…Sometimes I think I want that. Sometimes I want to
be both the mountains emerging from their heavy robes of ice and
snow, and the streams they feed below, rushing and teeming with
color and new life. Sometimes I want to be the clear unflavored
envelope of agar, other times the small mouthful of sweet azuki bean
entombed like a heart in the center.
I particularly enjoyed the image-laden motifs of female generational wisdom and women warriors in “Index,” where an extended meditation on soul journeys introduces the word, nakem:
When the hero of a thousand journeys is born, part of her soul
spirals into a plant that her mother has made to take root in the
soil. A sunflower perhaps. Or a sapling that grows rapidly into a
tree, leaning and breaking into blossom against the wind. Between
every journey is a threshold.
. . .
In old stories, the elders speak of warriors with heart:
nakem; of growing wiser as growing in heart. Perhaps, what they
mean is that capacity not only to survive what gusts in to level us
all – Admit we’ve traced the fragile vein in the leaf, in the flower;
seen it pulsing at the base of each other’s throats.
A special note on book design, wherein the majority of Night Willow’s poems appear on right-hand pages: in codicology terms, the poems are recto; verso is blank. A handful of poems do run verso-recto, left to right across pages. The overall effect of this design is handsomely elegant as the blank verso pages breathe like spaces of meditation: Is it presence? Absence? Margin of contemplation? Prayer? A visual metaphor for _______?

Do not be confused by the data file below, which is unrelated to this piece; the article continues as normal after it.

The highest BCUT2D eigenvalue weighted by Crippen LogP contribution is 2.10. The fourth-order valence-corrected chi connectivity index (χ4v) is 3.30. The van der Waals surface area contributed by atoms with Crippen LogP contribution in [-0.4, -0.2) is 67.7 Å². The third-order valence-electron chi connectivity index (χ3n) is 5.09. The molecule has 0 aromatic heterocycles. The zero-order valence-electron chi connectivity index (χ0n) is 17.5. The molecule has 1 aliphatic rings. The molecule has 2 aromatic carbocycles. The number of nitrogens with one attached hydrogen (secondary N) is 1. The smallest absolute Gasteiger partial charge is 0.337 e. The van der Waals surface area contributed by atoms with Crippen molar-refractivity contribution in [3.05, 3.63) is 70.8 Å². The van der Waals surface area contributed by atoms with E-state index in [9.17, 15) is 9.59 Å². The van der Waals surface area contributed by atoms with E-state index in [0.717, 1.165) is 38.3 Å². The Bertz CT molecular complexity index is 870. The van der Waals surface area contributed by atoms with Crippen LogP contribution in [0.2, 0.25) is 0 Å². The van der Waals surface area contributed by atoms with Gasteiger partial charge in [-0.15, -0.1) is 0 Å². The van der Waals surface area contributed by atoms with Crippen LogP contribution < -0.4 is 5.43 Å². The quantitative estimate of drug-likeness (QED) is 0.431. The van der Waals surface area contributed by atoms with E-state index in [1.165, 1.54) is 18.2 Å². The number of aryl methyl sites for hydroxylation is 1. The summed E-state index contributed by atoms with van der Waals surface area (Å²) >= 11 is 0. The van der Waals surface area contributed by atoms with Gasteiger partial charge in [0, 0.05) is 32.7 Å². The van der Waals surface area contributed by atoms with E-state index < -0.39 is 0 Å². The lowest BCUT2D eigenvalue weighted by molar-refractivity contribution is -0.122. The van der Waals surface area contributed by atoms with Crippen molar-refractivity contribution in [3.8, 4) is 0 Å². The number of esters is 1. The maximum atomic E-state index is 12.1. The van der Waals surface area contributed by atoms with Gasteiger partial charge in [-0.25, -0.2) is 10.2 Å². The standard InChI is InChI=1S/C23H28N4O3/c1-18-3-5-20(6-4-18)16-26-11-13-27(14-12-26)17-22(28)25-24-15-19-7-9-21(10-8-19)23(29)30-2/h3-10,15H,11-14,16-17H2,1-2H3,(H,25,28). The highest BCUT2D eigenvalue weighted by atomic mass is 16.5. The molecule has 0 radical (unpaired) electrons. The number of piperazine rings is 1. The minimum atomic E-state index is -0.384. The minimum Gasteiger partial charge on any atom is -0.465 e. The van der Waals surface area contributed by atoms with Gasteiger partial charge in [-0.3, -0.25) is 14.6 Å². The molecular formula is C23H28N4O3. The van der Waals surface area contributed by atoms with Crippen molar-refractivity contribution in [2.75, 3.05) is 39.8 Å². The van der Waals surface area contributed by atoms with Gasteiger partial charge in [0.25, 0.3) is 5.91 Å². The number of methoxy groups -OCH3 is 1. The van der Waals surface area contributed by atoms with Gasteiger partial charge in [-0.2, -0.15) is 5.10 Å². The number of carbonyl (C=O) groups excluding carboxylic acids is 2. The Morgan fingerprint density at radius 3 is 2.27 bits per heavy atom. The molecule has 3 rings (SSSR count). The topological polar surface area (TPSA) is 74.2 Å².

“Tremolo,” a lovely poem titled after a musical term, is the expressive trembling of a violin string or human voice on a single note. Indeed, the aural resonance of Igloria’s language trembles with emotion in musical expressions of longing, “the faltering notes of what we want so much to say but can’t.”
Dear invisible hand scribing the surface of this vinyl platter, you
usher in a new soundtrack: buzz of a black-throated warbler,
catbird’s brassy solo. All cool and nonchalant – but underneath: the